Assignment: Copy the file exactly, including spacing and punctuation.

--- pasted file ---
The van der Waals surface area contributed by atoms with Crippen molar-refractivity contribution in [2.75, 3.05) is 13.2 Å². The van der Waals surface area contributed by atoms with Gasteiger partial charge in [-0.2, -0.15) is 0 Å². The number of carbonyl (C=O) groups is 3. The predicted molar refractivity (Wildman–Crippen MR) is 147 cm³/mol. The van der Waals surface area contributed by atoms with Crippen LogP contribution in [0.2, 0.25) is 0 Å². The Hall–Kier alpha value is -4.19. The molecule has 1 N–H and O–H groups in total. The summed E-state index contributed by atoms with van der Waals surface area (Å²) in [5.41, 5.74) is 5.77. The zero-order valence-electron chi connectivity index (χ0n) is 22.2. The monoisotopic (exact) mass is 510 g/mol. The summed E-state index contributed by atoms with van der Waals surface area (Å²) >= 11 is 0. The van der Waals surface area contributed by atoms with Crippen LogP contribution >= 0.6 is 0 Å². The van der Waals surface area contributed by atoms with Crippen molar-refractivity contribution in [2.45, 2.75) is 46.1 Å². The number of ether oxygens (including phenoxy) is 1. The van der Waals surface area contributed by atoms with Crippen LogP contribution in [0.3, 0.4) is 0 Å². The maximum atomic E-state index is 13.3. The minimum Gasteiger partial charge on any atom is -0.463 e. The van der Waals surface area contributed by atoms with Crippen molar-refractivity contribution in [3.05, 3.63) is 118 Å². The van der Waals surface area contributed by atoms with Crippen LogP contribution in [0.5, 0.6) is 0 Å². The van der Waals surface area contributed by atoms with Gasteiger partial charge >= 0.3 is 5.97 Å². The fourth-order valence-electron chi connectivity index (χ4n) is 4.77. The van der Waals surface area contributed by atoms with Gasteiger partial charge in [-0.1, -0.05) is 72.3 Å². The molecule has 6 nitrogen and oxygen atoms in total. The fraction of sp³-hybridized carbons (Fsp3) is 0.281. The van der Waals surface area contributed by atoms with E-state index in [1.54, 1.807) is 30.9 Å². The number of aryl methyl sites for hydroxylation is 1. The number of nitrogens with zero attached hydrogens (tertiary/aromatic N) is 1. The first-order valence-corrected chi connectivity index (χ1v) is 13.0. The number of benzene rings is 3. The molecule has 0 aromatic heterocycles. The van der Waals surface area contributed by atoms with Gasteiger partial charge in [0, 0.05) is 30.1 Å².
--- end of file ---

The van der Waals surface area contributed by atoms with Crippen molar-refractivity contribution in [2.75, 3.05) is 13.2 Å². The van der Waals surface area contributed by atoms with Gasteiger partial charge in [-0.2, -0.15) is 0 Å². The number of carbonyl (C=O) groups is 3. The predicted molar refractivity (Wildman–Crippen MR) is 147 cm³/mol. The van der Waals surface area contributed by atoms with Crippen LogP contribution in [0.2, 0.25) is 0 Å². The Hall–Kier alpha value is -4.19. The molecule has 1 N–H and O–H groups in total. The summed E-state index contributed by atoms with van der Waals surface area (Å²) in [5.41, 5.74) is 5.77. The zero-order valence-electron chi connectivity index (χ0n) is 22.2. The monoisotopic (exact) mass is 510 g/mol. The summed E-state index contributed by atoms with van der Waals surface area (Å²) >= 11 is 0. The van der Waals surface area contributed by atoms with Crippen LogP contribution >= 0.6 is 0 Å². The van der Waals surface area contributed by atoms with Crippen molar-refractivity contribution in [2.45, 2.75) is 46.1 Å². The number of ether oxygens (including phenoxy) is 1. The van der Waals surface area contributed by atoms with Crippen LogP contribution in [0.3, 0.4) is 0 Å². The maximum atomic E-state index is 13.3. The minimum Gasteiger partial charge on any atom is -0.463 e. The van der Waals surface area contributed by atoms with Crippen molar-refractivity contribution in [3.05, 3.63) is 118 Å². The van der Waals surface area contributed by atoms with Crippen LogP contribution in [0.5, 0.6) is 0 Å². The van der Waals surface area contributed by atoms with Gasteiger partial charge >= 0.3 is 5.97 Å². The fourth-order valence-electron chi connectivity index (χ4n) is 4.77. The van der Waals surface area contributed by atoms with Gasteiger partial charge in [-0.1, -0.05) is 72.3 Å². The molecule has 6 nitrogen and oxygen atoms in total. The fraction of sp³-hybridized carbons (Fsp3) is 0.281. The van der Waals surface area contributed by atoms with E-state index in [1.54, 1.807) is 30.9 Å². The number of aryl methyl sites for hydroxylation is 1. The number of nitrogens with zero attached hydrogens (tertiary/aromatic N) is 1. The first-order valence-corrected chi connectivity index (χ1v) is 13.0. The number of benzene rings is 3. The molecule has 0 aromatic heterocycles. The van der Waals surface area contributed by atoms with Gasteiger partial charge in [0, 0.05) is 30.1 Å².